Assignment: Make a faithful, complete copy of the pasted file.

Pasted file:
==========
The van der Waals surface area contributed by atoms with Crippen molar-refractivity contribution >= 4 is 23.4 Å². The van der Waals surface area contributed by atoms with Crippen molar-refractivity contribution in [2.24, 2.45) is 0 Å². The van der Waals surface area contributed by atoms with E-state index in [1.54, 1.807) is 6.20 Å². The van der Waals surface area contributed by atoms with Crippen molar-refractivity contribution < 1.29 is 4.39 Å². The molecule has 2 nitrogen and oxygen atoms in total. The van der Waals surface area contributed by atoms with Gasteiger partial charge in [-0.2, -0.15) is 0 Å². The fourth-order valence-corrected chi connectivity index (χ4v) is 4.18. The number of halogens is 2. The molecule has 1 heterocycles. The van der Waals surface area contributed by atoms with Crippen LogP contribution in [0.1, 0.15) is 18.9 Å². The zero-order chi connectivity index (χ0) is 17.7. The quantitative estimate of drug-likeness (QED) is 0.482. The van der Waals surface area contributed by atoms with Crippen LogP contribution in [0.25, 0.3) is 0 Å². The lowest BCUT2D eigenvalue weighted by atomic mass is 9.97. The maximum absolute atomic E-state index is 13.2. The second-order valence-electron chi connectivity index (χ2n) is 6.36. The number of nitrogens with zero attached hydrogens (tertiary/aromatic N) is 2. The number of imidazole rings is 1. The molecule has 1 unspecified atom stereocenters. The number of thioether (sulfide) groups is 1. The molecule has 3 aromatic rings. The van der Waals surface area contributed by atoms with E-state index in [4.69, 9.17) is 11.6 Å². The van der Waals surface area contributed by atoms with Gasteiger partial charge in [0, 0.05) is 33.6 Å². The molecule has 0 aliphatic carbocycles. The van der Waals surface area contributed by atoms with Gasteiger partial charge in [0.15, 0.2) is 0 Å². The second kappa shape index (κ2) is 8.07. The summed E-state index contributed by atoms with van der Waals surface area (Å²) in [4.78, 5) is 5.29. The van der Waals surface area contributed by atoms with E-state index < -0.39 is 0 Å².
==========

The van der Waals surface area contributed by atoms with Crippen molar-refractivity contribution >= 4 is 23.4 Å². The van der Waals surface area contributed by atoms with Crippen molar-refractivity contribution in [2.24, 2.45) is 0 Å². The van der Waals surface area contributed by atoms with E-state index in [1.54, 1.807) is 6.20 Å². The van der Waals surface area contributed by atoms with Crippen molar-refractivity contribution < 1.29 is 4.39 Å². The molecule has 2 nitrogen and oxygen atoms in total. The van der Waals surface area contributed by atoms with Gasteiger partial charge in [-0.2, -0.15) is 0 Å². The fourth-order valence-corrected chi connectivity index (χ4v) is 4.18. The number of halogens is 2. The molecule has 1 heterocycles. The van der Waals surface area contributed by atoms with Crippen LogP contribution in [0.1, 0.15) is 18.9 Å². The zero-order chi connectivity index (χ0) is 17.7. The quantitative estimate of drug-likeness (QED) is 0.482. The van der Waals surface area contributed by atoms with Crippen LogP contribution in [0.25, 0.3) is 0 Å². The lowest BCUT2D eigenvalue weighted by atomic mass is 9.97. The maximum absolute atomic E-state index is 13.2. The second-order valence-electron chi connectivity index (χ2n) is 6.36. The number of nitrogens with zero attached hydrogens (tertiary/aromatic N) is 2. The number of imidazole rings is 1. The molecule has 1 unspecified atom stereocenters. The number of thioether (sulfide) groups is 1. The molecule has 3 aromatic rings. The van der Waals surface area contributed by atoms with E-state index in [4.69, 9.17) is 11.6 Å². The van der Waals surface area contributed by atoms with Gasteiger partial charge in [0, 0.05) is 33.6 Å². The molecule has 0 aliphatic carbocycles. The van der Waals surface area contributed by atoms with Gasteiger partial charge in [0.15, 0.2) is 0 Å². The second kappa shape index (κ2) is 8.07. The summed E-state index contributed by atoms with van der Waals surface area (Å²) in [4.78, 5) is 5.29. The van der Waals surface area contributed by atoms with E-state index < -0.39 is 0 Å².